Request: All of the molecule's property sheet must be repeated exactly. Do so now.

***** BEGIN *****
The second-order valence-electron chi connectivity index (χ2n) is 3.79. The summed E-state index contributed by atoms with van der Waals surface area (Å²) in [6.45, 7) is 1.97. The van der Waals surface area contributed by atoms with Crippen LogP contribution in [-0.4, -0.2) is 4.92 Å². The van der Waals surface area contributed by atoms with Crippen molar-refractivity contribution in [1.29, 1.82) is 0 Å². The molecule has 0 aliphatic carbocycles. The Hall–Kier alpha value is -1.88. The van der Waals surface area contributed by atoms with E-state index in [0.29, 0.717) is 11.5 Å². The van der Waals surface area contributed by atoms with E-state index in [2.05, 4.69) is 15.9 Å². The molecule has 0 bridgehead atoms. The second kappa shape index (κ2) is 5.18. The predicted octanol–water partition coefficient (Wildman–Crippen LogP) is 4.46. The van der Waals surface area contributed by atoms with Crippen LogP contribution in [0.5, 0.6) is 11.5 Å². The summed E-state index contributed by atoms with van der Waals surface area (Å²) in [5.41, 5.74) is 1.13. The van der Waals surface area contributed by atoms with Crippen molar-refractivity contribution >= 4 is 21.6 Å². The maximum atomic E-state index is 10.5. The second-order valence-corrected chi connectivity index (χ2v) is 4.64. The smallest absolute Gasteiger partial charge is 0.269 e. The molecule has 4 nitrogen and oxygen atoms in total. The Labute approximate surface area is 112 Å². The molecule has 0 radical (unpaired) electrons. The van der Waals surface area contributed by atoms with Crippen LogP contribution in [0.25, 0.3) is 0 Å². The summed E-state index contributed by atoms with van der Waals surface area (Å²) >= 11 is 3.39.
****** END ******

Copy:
The second-order valence-electron chi connectivity index (χ2n) is 3.79. The summed E-state index contributed by atoms with van der Waals surface area (Å²) in [6.45, 7) is 1.97. The van der Waals surface area contributed by atoms with Crippen LogP contribution in [-0.4, -0.2) is 4.92 Å². The van der Waals surface area contributed by atoms with Crippen molar-refractivity contribution in [1.29, 1.82) is 0 Å². The molecule has 0 aliphatic carbocycles. The Hall–Kier alpha value is -1.88. The van der Waals surface area contributed by atoms with E-state index in [0.29, 0.717) is 11.5 Å². The van der Waals surface area contributed by atoms with E-state index in [2.05, 4.69) is 15.9 Å². The molecule has 0 bridgehead atoms. The second kappa shape index (κ2) is 5.18. The predicted octanol–water partition coefficient (Wildman–Crippen LogP) is 4.46. The van der Waals surface area contributed by atoms with Crippen LogP contribution in [0.5, 0.6) is 11.5 Å². The summed E-state index contributed by atoms with van der Waals surface area (Å²) in [5.41, 5.74) is 1.13. The van der Waals surface area contributed by atoms with Crippen molar-refractivity contribution >= 4 is 21.6 Å². The maximum atomic E-state index is 10.5. The second-order valence-corrected chi connectivity index (χ2v) is 4.64. The smallest absolute Gasteiger partial charge is 0.269 e. The molecule has 4 nitrogen and oxygen atoms in total. The Labute approximate surface area is 112 Å². The molecule has 0 radical (unpaired) electrons. The van der Waals surface area contributed by atoms with Crippen LogP contribution in [0.25, 0.3) is 0 Å². The summed E-state index contributed by atoms with van der Waals surface area (Å²) >= 11 is 3.39.